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In The Media

Credit Card Fraud Has a Yellow Alert

by Larry Chiang on September 24, 2014

By Larry Chiang
Hahaa, my email friend Julia Ashworth just sent me a yellow alert
 A yellow alert, I’m guessing, is a precaution based on the fact that my credit card was used in a “home depot”. A chase alert just said “Sometime in the next three weeks, we will send you a visa card”
There is fraud. It’s just not that urgent.
There is fraud, but we got this
Also, it’s funny that the phrase “Zero liability protection” has a double meaning. But because I’m a credit industry expert, I get it

If you are having trouble viewing this message, please click here.
E-mail Security Information.
CHASE
Your new card is on the way

Dear Lawrence H Chiang: 

Protecting your financial information is one of our highest priorities. We’re sending you a new card because a security breach at The Home Depot may have put your United MileagePlus card, ending in XXXX, at risk. You should receive your new card in the next three weeks.

Here’s what you should do: 

Keep using your current card ending in “XXXX” until your new one arrives.
Monitor your account for any purchases that you don’t recognize.
Contact companies who automatically charge your account (cable, cell phone, insurance, etc.) once you receive your new card. Give them the new card number and expiration date.

Here’s what you should know:

All of our cards have Zero Liability protection1. That means you’re not liable for unauthorized transactions that you promptly report to us.
If you have a rewards balance, we’ll automatically transfer it to your new card.
We’ll continue to monitor your account to help identify any unusual activity. If we detect it, we’ll notify you.

Thank you for your business and trust. 

Sincerely,


Julia Ashworth
Senior Vice President

Para hablar con un especialista de servicio al cliente en espanol llamenos al
1-888-446-3308.

For deaf and hard of hearing customers: 1-800-955-8060.

1Zero Liability protection: Chase reimburses you for any unauthorized card transaction made at stores, ATMs, on the phone or online when reported promptly. Certain limitations apply. For debit and ATM cards, please see the Deposit Account Agreement for details. For credit cards, please see the Cardmember Agreement. For Chase Liquid Cards, please see the Chase Liquid Agreement.

E-mail Security Information
E-mail intended for: Lawrence H Chiang. For your account ending in: XXXX.

 

If you are concerned about the authenticity of this message, please call the phone number on the back of your credit card and reference the Chase Library Code: xxxxxxx. If you would like to learn more about e-mail security or want to report a suspicious e-mail.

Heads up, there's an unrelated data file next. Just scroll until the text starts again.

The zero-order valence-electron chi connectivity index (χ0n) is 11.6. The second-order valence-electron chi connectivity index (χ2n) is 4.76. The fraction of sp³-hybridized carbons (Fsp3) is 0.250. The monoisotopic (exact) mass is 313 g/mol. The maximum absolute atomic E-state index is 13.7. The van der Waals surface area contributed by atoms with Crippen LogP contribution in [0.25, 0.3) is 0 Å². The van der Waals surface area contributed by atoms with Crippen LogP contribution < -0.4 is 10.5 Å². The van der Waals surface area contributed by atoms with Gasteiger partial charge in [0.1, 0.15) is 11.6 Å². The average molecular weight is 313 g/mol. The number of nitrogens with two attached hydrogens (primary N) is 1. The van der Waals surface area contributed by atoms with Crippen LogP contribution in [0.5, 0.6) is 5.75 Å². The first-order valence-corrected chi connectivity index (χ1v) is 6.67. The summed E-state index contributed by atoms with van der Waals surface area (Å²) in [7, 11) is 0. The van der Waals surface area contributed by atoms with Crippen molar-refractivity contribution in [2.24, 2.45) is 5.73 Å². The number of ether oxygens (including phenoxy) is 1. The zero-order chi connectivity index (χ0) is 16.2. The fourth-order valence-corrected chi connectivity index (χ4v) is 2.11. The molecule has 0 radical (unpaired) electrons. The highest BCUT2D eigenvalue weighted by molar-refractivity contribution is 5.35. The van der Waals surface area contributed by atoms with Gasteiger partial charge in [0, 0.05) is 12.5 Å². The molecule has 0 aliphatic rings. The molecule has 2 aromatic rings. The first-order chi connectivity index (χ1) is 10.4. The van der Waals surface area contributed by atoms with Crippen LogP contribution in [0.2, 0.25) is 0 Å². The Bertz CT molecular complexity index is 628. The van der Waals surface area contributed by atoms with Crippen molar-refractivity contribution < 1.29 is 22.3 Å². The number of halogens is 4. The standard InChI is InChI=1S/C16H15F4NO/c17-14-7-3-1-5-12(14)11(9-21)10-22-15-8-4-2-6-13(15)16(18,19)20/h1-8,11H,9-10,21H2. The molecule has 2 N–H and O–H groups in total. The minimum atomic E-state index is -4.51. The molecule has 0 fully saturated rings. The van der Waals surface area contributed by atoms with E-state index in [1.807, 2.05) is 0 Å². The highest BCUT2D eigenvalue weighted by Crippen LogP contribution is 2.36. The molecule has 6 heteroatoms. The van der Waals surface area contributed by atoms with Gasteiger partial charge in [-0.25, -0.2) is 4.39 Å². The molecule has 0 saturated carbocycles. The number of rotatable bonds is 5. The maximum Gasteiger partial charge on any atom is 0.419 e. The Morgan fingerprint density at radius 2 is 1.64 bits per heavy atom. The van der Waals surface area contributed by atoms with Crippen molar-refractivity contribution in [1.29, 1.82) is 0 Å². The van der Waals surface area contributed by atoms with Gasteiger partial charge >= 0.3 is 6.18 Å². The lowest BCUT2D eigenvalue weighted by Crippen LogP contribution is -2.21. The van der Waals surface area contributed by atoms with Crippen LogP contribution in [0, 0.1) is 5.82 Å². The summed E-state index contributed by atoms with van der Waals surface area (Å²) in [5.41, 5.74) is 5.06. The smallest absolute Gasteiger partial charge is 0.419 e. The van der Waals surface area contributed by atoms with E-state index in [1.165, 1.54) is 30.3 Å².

ABOUT THIS MESSAGE:
This service message was delivered to you as a Chase Credit Card customer to provide you with account updates and information about your card benefits. Chase values your privacy and your preferences.

If you want to contact Chase, please do not reply to this message, but instead go to http://www.chase.com/. For faster service, please enroll or log in to your account. Replies to this message will not be read or responded to.

Your personal information is protected by state-of-the-art technology. For more detailed security information, view our Online Privacy Policy. To request in writing: Chase Privacy Operations, P.O. Box 659752, San Antonio, Texas 78265-9752

© 2014 JPMorgan Chase & Co.

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{ 1 comment… read it below or add one }

Megan Denyer February 25, 2015 at 9:13 am

From a business perspective, reducing credit card fraud starts with the human element – specifically – with comprehensive security awareness training. While companies often spend untold sums of money on the latest and greatest hardware and software products, they fail to recognize the importance of training and educating employees on security issues, threats, and best practices. There are a multitude of programs available online, many for free, so there?s really no excuse. Want to stay in business, then protect cardholder data by training your employees on important security issues and threats ? it?s really that simple.
From a personal perspective, individuals just need to be very careful as to who they give their cardholder data information to, and watch out for fraudulent charges, which means reviewing monthly statements and looking for any anomalies.

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